Two top Navy officials told Congress yesterday they are open to having the Block V Virginia-class submarine multiyear procurement (MYP) contract include the option to buy over the 10 planned boats.

Rep. Joe Courtney (D-Conn.), ranking member of the House Armed Services Seapower Subcommittee, told Secretary of the Navy Richard Spencer at a hearing that he sees mixed signals from the Navy of procurement of the Virginia-class attack submarine (SSN) just as Adm. Harry Harris, commander of U.S. Pacific Command, said he is only getting about half of the SSNs he needs for his requirements.

The Virginia-class attack submarine USS North Carolina (SSN-777). Photo: U.S. Navy
The Virginia-class attack submarine USS North Carolina (SSN-777). Photo: U.S. Navy

Courtney said the Navy is planning on a two Virginia-class submarine per year build rate for Block V submarines in the FY ’19 Future Years Defense program (FYDP). However, the 30-year shipbuilding plan said the industrial base has the capacity to build more boats in 2022 and 2023.

He compared this to the Block IV procurement that initially called for nine submarines but had an option to go higher and eventually procured 10 boats. Courtney characterized it as paying $17.6 billion in 2014 to buy 10 submarines for the price of nine.

Courtney asked if the Navy would use this kind of optional structure to open procurement up to 12 submarines.

Spencer said increased production is possible if the Navy has enough money.

“Yes, we have that option available to us, yes we have the option available to us and we’ve been talking to industry. Could we take that up to three boats a cycle? Yes. It’s there if in fact the resources are there,” Spencer replied.

“It is the managing of the resources. If in fact through reformation I can find another $2 billion within the Navy and I can reapply those funds internally to that program or any of the other programs, totally available,” he added.

Spencer was testifying at a hearing on the FY ’19 budget request and acquisition reform with the Army and Air Force secretaries.

Courtney later in the day pressed the same issue with assistant secretary of the Navy for research, development, and acquisition (ASN RD&A), James Geurts, during a subcommittee hearing on the submarine industrial base.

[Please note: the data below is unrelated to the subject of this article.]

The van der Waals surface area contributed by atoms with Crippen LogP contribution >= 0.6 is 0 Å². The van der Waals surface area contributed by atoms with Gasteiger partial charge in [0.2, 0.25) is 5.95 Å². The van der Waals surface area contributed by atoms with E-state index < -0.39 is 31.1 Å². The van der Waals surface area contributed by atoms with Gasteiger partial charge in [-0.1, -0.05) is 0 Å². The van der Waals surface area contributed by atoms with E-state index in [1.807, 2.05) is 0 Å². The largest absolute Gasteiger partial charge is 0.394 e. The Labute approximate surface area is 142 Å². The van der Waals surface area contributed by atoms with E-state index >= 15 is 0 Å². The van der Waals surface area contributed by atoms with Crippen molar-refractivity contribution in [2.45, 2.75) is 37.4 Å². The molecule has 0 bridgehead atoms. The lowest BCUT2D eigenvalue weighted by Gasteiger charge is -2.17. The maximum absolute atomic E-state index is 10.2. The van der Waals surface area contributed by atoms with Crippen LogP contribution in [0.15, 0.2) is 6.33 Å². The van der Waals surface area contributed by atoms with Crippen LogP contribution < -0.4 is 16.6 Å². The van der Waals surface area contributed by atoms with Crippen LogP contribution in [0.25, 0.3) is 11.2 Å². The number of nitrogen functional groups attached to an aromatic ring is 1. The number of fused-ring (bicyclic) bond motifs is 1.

“As we look forward, I do believe there is capacity to get to three submarines per year in the off year of Columbia, three Virginia submarines a year. I think that’s the case,” Geurts said.

He said the Navy is in a sustainable serial production rate at two Virginia-class submarines per year “And so I’m comfortable saying there’s actually capacity there in the yard.”

The Columbia-class is the next generation ballistic missile submarine for the Navy and will eventually replace the Ohio-class boats.

He added the Navy will “absolutely look at putting the options in for submarines as they negotiate the upcoming multiyear procurement for Block V submarines.”

Geurts noted doing that has implications to economic order quantity requirements in the early years.

Prime contractor General Dynamics [GD] Electric Boat sent over their contract proposal last Friday “so the time is right for us to look at how to structure that and give the nation options” for additional submarines “if that’s what we choose to do,” he said.

Rear Adm. Michael Jabaley, Program Executive Officer (PEO) for Submarines, said at the second hearing that the service is very willing to work with Congress on adding alternatives for more submarines into the contractor negotiation process. He highlighted its importance to the supplier base.

“The most important thing I would say is an early signal for funding to allow us to leverage the economic order quantity buys for 12 ships instead of 10, if we were to add ships in ‘22 and ‘23, that signal for funding to the supplier base would be critically important.”